What Congress should do. Instead of minimizing the significance of the fuel swap deal, Congress should declare a moratorium on further sanctions action and encourage the administration to engage Iran to address continuing concerns about its nuclear program and to open talks with Iran about wider issues of regional security, including Iraq, Afghanistan, and the Israel-Palestine conflict, where Iran can play either a helpful or a spoiler’s role.

Congress can even claim something of a victory if it wants to, arguing that its efforts to pass unilateral sanctions created pressure for multilateral sanctions at the UN, which ultimately helped persuade Iran to agree to the nuclear fuel deal. That would do no harm. It would, however, do great harm for Congress to move ahead now with unilateral sanctions and to pressure the administration to dismiss Iran’s new agreement as a diversion. Far from a diversion, the nuclear fuel deal reached with Turkish and Brazilian assistance could be the first step toward resolving international concerns about Iran’s nuclear program and in enlisting its help to reduce conflict and promote security throughout the greater Middle East.

6 Comments
  1. doris rausch permalink
    May 18, 2010 4:19 pm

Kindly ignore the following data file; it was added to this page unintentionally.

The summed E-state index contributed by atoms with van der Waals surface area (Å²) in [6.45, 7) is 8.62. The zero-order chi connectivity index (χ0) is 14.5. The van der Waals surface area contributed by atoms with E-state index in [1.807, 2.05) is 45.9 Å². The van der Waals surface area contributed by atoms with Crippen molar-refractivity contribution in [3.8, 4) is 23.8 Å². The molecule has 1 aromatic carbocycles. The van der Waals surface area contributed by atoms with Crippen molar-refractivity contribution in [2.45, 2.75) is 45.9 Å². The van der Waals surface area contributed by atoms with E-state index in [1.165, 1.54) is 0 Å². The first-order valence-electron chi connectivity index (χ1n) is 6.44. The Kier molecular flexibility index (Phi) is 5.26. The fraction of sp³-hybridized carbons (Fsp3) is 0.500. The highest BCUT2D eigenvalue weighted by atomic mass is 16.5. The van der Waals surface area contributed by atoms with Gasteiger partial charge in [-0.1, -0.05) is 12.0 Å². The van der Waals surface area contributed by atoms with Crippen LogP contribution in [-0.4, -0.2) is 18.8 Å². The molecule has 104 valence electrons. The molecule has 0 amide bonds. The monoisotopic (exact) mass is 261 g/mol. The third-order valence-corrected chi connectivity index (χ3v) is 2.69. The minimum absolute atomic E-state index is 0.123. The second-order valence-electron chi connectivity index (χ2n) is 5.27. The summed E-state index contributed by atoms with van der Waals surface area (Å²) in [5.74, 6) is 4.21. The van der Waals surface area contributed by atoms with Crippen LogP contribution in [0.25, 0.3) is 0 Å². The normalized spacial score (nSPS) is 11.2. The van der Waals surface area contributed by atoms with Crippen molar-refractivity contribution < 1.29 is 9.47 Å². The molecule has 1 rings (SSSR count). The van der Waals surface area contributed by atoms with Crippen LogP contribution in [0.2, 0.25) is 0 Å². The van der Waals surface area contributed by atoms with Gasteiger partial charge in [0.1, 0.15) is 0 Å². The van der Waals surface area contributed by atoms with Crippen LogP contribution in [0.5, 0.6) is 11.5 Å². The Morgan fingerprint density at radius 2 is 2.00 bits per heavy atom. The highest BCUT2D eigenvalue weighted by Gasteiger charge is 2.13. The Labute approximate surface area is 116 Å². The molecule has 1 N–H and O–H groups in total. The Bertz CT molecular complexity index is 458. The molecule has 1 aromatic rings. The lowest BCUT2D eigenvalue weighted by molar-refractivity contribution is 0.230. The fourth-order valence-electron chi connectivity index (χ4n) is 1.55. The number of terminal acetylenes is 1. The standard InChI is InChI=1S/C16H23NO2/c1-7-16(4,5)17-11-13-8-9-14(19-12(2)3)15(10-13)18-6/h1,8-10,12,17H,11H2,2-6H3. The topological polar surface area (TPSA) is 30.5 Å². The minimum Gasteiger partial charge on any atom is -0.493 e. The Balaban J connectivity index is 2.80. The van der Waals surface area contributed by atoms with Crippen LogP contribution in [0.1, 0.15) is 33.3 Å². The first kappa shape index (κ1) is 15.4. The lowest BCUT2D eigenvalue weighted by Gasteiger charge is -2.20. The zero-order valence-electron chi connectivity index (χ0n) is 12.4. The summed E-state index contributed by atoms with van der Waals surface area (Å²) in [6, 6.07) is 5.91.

Iran is certainly as entitled to have a nuclear capability as is the U.S. or Israel, especially Israel, which is the only country that has ever recently threatened to use their nuclear power (on Egypt in 1973). Iran has called for a nuclear-free Middle East and a nuclear-free world. The U.S. should do the same.

  2. Greg Thielmann permalink
    May 18, 2010 4:52 pm

    The biggest problem with the deal is that Iran accompanied it with a statement that uranium enrichment to a 20 per cent level will continue. The reason Iran announced in February that it was beginning this activity was because it could not obtain under acceptable conditions a fuel source for the Tehran Research Reactor. To obtain a fuel source (and one lasting many years) through the proposed swap and then still to continue enriching uranium at a level much closer to weapons grade will only deepen suspicions of Tehran’s ultimate intentions. How could Turkey and Brazil have accepted an arrangement that did not at least freeze Iran’s 20 per cent enrichment efforts?